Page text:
Employee-centric super apps are mobile applications that aim to bring together all the tools and resources employees use daily within a single platform.
“A super app is a single application that sits on top of a variety of mini apps... [in a] modular approach that offers users many different functions, all in one single, familiar interface,” said Eric Helmer, senior vice president and chief technology officer at IT support services provider Rimini Street.
Traditionally, organisations have used mega applications, continuing to add functionality after functionality over time, he said. However, those mega apps quickly got out of hand. They had performance issues, and users had difficulty navigating them.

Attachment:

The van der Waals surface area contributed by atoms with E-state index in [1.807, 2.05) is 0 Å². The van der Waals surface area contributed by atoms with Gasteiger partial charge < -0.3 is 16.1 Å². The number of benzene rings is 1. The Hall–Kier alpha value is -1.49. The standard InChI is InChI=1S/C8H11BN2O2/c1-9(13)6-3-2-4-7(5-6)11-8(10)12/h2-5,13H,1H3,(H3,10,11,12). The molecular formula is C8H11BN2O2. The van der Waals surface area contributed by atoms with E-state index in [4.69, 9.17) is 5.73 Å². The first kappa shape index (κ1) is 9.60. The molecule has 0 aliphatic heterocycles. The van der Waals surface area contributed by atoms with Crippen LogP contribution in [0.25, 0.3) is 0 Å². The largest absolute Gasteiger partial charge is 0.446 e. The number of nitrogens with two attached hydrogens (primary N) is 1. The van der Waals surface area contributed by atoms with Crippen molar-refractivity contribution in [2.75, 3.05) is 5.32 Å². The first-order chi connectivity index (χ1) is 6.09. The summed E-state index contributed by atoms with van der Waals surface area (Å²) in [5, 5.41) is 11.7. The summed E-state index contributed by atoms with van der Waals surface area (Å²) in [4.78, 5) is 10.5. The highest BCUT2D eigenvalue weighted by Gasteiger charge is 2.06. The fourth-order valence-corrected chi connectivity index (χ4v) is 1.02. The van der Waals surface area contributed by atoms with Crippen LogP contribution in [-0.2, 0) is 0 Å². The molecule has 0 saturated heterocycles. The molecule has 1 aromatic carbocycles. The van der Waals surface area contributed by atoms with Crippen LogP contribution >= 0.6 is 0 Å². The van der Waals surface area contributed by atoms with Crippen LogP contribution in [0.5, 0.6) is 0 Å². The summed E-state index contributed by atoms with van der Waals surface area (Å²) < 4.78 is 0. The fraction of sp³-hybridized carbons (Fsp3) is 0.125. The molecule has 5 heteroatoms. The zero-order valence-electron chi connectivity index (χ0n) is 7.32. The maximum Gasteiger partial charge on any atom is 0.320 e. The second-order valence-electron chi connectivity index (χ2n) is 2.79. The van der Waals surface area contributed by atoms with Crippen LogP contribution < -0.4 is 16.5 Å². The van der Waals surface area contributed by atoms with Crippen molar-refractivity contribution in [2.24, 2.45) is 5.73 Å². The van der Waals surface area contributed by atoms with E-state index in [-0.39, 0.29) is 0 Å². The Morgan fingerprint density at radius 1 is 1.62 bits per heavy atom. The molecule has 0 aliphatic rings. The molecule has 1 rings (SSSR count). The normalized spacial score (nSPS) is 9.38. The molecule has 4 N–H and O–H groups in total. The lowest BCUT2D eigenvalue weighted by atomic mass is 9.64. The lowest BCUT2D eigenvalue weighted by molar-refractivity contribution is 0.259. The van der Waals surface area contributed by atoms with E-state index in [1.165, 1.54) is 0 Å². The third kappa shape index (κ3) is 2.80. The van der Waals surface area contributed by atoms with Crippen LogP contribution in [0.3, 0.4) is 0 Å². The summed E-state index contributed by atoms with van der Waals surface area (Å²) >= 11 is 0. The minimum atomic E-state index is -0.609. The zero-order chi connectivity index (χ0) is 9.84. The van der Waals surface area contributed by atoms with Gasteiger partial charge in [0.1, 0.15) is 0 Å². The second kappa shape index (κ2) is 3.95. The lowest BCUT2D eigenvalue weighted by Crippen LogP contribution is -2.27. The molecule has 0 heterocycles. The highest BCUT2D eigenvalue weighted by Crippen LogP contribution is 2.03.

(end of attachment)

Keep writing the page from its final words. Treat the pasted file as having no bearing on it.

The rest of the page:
And the mega applications never really had a common design principle or development framework, according to Helmer. Because mini apps — lightweight programs inside super apps — have to adhere to certain standards, they tend to behave similarly. This makes user adoption relatively simple, as there’s no real learning curve.
“Super apps are designed to sit on top of the library of mini apps that have specific functionalities that users can download and use,” Helmer said. “Users can pick and choose and personalise their experiences by enabling some mini apps, which all have a similar user interface, and removing the ones that they don’t really care about.”
The birth of super apps